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Transforming Blood Type
Transcript of Transforming Blood Type
Identifying an Efficient Enzyme
Evolution of More Efficient Enzyme
Most people, on average, will only need blood one time in their lives, to help fight a disease, restore blood lost during surgery or because of traumatic injury. But some patients, like sickle cell patients, may need blood many times during their lives. If the blood they receive is not a very close match, they will begin to reject transfusions. The evolution of stronger and more effective enzymes increase the promise of eventually chemically engineering strong matches for such patients.
Transforming A- and B-
Blood type transformation has been proposed by enzymatic removal of the terminal sugars of type A and B antigens. Through chemical engineering, an enzyme can be evolved to sever the terminal sugars of antigens, thus producing blood cells without the A or B antigen that could be classified as type O and be accepted by any patient, regardless of blood type.
Proposed enzymes only have the ability to snip the A and B antigens out of the hundreds of possible antigens on blood
Only A- and B- could be transformed into O- using current enzymes
Simon, Ravyn, Colman
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About 1 in 10 people entering a hospital need blood.
Approximately 32,000 pints of blood are used every day in US alone .
Thousands of lives are saved everyday by donated blood, but there are some limitations on donations.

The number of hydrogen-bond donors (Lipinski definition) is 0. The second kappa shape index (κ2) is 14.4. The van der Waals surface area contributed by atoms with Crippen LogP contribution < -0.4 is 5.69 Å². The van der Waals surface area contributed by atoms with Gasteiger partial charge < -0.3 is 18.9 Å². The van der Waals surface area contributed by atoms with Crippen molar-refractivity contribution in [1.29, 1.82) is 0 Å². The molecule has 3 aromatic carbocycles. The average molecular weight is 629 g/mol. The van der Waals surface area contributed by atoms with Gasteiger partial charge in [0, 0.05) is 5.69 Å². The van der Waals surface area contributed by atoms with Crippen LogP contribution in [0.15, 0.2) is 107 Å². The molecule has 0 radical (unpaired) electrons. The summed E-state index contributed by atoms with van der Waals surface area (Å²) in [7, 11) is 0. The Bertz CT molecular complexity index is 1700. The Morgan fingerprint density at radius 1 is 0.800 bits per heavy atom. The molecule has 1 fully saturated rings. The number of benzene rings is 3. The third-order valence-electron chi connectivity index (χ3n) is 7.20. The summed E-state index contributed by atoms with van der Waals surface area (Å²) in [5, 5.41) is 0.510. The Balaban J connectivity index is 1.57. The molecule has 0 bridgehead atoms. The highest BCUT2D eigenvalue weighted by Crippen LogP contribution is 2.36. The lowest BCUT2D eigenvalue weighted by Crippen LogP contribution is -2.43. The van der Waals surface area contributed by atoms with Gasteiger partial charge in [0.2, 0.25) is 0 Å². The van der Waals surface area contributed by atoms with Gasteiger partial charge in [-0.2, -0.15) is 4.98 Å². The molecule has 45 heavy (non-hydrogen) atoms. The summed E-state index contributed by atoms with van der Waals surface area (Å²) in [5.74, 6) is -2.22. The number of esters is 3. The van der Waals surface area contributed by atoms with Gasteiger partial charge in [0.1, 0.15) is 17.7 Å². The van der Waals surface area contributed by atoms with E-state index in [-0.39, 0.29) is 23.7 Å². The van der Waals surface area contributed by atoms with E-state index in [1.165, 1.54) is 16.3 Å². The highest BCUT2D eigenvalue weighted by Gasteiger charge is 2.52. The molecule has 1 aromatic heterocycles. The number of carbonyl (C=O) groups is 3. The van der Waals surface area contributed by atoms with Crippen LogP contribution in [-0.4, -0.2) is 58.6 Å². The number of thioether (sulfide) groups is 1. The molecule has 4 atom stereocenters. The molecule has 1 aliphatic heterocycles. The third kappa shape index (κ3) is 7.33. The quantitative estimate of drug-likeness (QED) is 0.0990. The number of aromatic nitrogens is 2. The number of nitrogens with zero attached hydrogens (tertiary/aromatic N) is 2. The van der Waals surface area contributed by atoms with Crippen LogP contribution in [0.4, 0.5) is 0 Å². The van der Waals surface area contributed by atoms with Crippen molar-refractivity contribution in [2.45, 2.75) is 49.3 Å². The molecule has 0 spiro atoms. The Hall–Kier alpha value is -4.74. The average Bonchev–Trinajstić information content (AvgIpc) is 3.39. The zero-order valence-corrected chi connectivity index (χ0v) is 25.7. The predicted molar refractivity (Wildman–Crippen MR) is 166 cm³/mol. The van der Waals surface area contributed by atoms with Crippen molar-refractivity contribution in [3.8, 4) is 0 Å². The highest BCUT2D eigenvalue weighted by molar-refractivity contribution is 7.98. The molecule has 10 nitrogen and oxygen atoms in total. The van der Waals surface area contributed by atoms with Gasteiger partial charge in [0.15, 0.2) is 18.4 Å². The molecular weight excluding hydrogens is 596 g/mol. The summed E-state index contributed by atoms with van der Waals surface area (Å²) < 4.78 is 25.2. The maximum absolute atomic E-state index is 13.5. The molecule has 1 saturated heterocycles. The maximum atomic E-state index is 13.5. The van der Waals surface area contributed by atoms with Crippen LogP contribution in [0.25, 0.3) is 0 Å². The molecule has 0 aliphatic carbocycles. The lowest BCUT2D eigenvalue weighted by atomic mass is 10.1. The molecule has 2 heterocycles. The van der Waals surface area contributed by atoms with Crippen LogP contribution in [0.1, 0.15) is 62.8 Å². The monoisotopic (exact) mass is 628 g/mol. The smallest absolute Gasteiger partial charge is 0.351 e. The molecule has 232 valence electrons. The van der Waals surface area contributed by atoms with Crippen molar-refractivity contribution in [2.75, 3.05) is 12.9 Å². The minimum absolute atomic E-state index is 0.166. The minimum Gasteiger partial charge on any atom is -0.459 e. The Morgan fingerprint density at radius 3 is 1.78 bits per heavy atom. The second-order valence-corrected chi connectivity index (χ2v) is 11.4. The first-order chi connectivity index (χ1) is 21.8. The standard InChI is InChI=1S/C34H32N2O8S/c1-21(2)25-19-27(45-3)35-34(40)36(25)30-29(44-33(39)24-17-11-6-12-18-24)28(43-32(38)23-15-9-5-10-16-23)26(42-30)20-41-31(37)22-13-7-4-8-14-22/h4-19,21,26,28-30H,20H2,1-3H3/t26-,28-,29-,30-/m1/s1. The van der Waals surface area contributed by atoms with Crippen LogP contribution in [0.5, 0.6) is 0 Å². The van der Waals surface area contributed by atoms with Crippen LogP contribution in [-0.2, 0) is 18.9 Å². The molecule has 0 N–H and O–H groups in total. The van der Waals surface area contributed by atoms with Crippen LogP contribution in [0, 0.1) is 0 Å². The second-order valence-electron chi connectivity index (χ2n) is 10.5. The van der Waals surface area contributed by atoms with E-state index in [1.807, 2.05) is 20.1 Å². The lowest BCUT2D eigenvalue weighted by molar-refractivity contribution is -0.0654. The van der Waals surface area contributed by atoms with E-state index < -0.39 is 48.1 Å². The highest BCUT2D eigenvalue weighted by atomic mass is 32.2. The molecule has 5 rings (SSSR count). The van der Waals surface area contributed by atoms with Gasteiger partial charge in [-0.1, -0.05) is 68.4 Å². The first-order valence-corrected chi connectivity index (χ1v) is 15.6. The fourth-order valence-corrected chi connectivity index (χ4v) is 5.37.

Medical limitations on cross type blood transfusion restrict patients from receiving the donated blood they need.
For years scientists have been working on a method to transform blood types to O, the universal donor blood type. With the evolution of the enzyme, Sp3GH98, we are closer than ever to implementing blood type transformation.
GAVE syndrome patients are susceptible to gastrointestinal bleeding and lesions in the stomach
Many patients become dependent on blood transfusions
GAVE syndrome is just one of many various diseases that affect a patient's ability to produce and maintain sufficient quantities of certain blood components
The progress of this technology also shows promise in helping not just the engineering blood type matches, but also possibly in the engineering of organ donor matches.
For just kidney transplantation there are three tests to evaluate donors:
At the end of a year, 7% of kidney transplants are no longer working
Within three years, 17 % have failed
By 10 years, 46% have failed
What is an antigen
As stated by Linda J. Vorvick, MD, Medical Director, "An antigen is any substance that causes your immune system to produce antibodies against it."
In the case of blood antigens are attached to the outside of the blood cells and are naturally created by enzymes encoded by different alleles of the same gene. O blood type has no antigens because the enzyme code for a protein that is not functional.
Classification of blood all depends on the antigens
In total there are over 200 blood groups
33 major blood group systems
These include ABO and Rh
Blood is classified by through blood groups, collections and series
The different antigens are controlled by a single gene and are genetically distinct